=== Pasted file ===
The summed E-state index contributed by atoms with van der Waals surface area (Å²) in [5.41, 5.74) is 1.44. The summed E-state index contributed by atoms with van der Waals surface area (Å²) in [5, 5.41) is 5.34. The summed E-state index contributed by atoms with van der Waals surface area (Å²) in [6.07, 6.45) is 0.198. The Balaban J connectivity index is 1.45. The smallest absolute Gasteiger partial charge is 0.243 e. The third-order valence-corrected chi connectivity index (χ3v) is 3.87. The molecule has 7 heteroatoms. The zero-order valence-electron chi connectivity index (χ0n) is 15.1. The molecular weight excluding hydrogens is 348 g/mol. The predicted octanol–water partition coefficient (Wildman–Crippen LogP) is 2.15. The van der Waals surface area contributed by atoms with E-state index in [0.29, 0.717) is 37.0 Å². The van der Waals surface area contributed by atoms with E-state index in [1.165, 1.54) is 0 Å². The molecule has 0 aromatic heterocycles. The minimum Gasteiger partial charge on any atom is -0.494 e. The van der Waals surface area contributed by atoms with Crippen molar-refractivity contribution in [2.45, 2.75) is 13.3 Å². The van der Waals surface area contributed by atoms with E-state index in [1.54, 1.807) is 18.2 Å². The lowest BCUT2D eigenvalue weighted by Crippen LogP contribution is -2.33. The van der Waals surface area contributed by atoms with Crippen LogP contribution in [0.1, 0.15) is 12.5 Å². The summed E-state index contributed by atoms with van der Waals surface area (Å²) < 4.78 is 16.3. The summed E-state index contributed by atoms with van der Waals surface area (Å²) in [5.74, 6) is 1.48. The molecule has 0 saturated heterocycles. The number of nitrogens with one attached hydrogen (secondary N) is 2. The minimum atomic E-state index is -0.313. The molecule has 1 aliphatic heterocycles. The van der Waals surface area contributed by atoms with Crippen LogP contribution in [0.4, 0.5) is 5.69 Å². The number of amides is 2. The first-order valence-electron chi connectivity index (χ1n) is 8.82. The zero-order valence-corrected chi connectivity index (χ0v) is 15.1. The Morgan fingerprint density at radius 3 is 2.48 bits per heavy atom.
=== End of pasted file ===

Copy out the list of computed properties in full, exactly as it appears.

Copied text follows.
The summed E-state index contributed by atoms with van der Waals surface area (Å²) in [5.41, 5.74) is 1.44. The summed E-state index contributed by atoms with van der Waals surface area (Å²) in [5, 5.41) is 5.34. The summed E-state index contributed by atoms with van der Waals surface area (Å²) in [6.07, 6.45) is 0.198. The Balaban J connectivity index is 1.45. The smallest absolute Gasteiger partial charge is 0.243 e. The third-order valence-corrected chi connectivity index (χ3v) is 3.87. The molecule has 7 heteroatoms. The zero-order valence-electron chi connectivity index (χ0n) is 15.1. The molecular weight excluding hydrogens is 348 g/mol. The predicted octanol–water partition coefficient (Wildman–Crippen LogP) is 2.15. The van der Waals surface area contributed by atoms with E-state index in [0.29, 0.717) is 37.0 Å². The van der Waals surface area contributed by atoms with E-state index in [1.165, 1.54) is 0 Å². The molecule has 0 aromatic heterocycles. The minimum Gasteiger partial charge on any atom is -0.494 e. The van der Waals surface area contributed by atoms with Crippen molar-refractivity contribution in [2.45, 2.75) is 13.3 Å². The van der Waals surface area contributed by atoms with E-state index in [1.54, 1.807) is 18.2 Å². The lowest BCUT2D eigenvalue weighted by Crippen LogP contribution is -2.33. The van der Waals surface area contributed by atoms with Crippen LogP contribution in [0.1, 0.15) is 12.5 Å². The summed E-state index contributed by atoms with van der Waals surface area (Å²) < 4.78 is 16.3. The summed E-state index contributed by atoms with van der Waals surface area (Å²) in [5.74, 6) is 1.48. The molecule has 0 saturated heterocycles. The number of nitrogens with one attached hydrogen (secondary N) is 2. The minimum atomic E-state index is -0.313. The molecule has 1 aliphatic heterocycles. The van der Waals surface area contributed by atoms with Crippen LogP contribution in [0.4, 0.5) is 5.69 Å². The number of amides is 2. The first-order valence-electron chi connectivity index (χ1n) is 8.82. The zero-order valence-corrected chi connectivity index (χ0v) is 15.1. The Morgan fingerprint density at radius 3 is 2.48 bits per heavy atom.